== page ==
Regional Reviews: Phoenix
Also see Gil's review of Aida
Bare: A Pop Opera is the story of two high school boys who are in love. The fact that they attend a Catholic boarding school and one of the boys is a closeted loner and the other a closeted popular jock only adds to the drama. There are also various other teenagers who have their own issues, including an overweight teen and a girl who falls for one of the closeted boys. Can these teens bare their souls and let their truths come out, or should they continue to keep them hidden away? The school is putting on a production of Romeo and Juliet and all of the main characters are cast in the play. This adds an interesting and intriguing parallel between the theme of forbidden love which is present in both works. With the inclusion of drug use in teenagers, the views of Catholicism on homosexuality, and your usual teen angst, we have two hours of teen drama that has, unfortunately, already been covered previously in various after school specials, movies of the week, and "special" episodes of TV dramas.
While the subject material may not be that original, there is much to like in the score, with music by Intrabartolo composed and lyrics by Jon Hartmere. There are various styles of music, some touching ballads and duets, and a number of memorable songs. But with only a little dialogue and around 40 back-to-back numbers, the show does run a bit long, with several repetitive moments and some confusion in the plot caused by the entire show being sung.
Bare premiered in 2000 and had short runs in both Los Angeles and Off-Broadway. While it never really became a hit musical with a successful run, it is something of a cult classic. An open-ended run Off-Broadway in 2012 included numerous changes to bring the story to current times as well as add a large amount of dialogue that was missing in the previous version. It also featured significant changes to the score. But that production paled in comparison to the original version and closed fairly quickly. Nearly Naked's production is of the original pop opera version of the show.
Dering's direction keeps the action moving and focused and he effectively uses the fairly simple set design by Paul Wilson and Brett Aiken to quickly establish the various locales of the show. While not everyone in the cast has an incredible singing voice, they all do quite well with the wide-ranging score, thanks to Curtis Moeller's skilled music direction.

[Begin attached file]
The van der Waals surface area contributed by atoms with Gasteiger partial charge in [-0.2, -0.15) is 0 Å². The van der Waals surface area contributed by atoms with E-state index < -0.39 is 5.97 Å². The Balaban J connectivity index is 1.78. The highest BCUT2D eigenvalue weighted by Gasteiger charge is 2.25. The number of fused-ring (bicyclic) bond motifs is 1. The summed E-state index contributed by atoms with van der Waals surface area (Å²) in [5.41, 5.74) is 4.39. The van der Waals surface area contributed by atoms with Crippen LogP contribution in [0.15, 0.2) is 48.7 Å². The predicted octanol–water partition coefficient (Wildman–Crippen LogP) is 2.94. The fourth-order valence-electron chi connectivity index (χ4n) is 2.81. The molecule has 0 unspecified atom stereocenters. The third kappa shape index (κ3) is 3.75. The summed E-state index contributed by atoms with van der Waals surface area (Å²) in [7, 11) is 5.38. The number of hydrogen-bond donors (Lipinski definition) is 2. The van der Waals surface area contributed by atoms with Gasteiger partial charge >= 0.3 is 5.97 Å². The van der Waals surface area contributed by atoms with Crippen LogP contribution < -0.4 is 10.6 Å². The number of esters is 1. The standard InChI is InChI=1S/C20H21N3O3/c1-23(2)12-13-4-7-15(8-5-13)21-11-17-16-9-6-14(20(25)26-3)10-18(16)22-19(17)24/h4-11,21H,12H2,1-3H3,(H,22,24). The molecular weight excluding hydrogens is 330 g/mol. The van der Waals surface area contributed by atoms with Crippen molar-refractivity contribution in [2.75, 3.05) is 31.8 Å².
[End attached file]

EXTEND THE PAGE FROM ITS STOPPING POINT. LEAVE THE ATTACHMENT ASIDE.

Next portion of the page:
Cole Brackney Wandelear and Brandon Hayes are effective as Peter, the introspective loner, and Jason, the popular boy, respectively. They present clear portrayals of these two lost boys who find themselves when they find each other, yet don't know quite how to deal with "coming out," as they are afraid of the potential ramifications. Both actors exhibit the appropriate levels of fear, concern and pain in their well thought out portrayals and we can immediately feel the attraction the characters have to each other.
While most of the supporting characters are one dimensional, Dering's cast all work well to create nuanced individuals. Alyssa Lucero and Johnna Watson are excellent as Jason's overweight sister Nadia, and Ivy, the girl who is in love with Jason, respectively. Both have superb singing voices that excel on their many songs. Shawn Wong is very good as Matt, the boy who is in love with Ivy and hopes that she is in love with him, and Sky Donovan does well as Lucas, the drug dealing teen. Donovan's white boy rap song is both hilariously bad and spot on perfect. The three adult actors in the cast all create appropriate authority roles. Charlotte Strayhorne is Sister Chantelle, the incredibly dominant teacher who doesn't let the kids get away with anything, but shows compassion at an appropriate moment. Strayhorne is quite effective not only in her ability to portray both the bossy teacher who can also be thoughtful but also as the "dream" Virgin Mary who comes to answer Peter's "911" call. Dave Ray evokes the appropriate non-committal stance of the Father at the school who never truly gives the kids the advice they need, while Kristi Rice is exceptional in showing the struggles that Peter's mother endures when faced with the truth of her son.
Bare has a simplistic rawness and freshness to it along with plenty of honesty in both its lyrics and its characters as well as an intriguing plot. While it is a good musical, with the few shortcomings in the script and score, it just misses being a great one. The talented cast and efficient direction allow Nearly Naked Theatre's production of Bare: A Pop Opera to effectively portray the provocative message behind the troubling personal concerns and sexual issues surrounding the teenage characters in the show. It is a moving production that touches upon the hardships and pain of love and suffering, but ultimately on the enduring strength and hope that tragedy often brings.
Bare: A Pop Opera runs through June 17th, 2017, with performances at Phoenix Theatre's Hardes Little Theatre at 100 E. McDowell in Phoenix. Tickets can be purchased by calling (602) 254-2151 or at nearlynakedtheatre.org
Music and Book by Damon Intrabartolo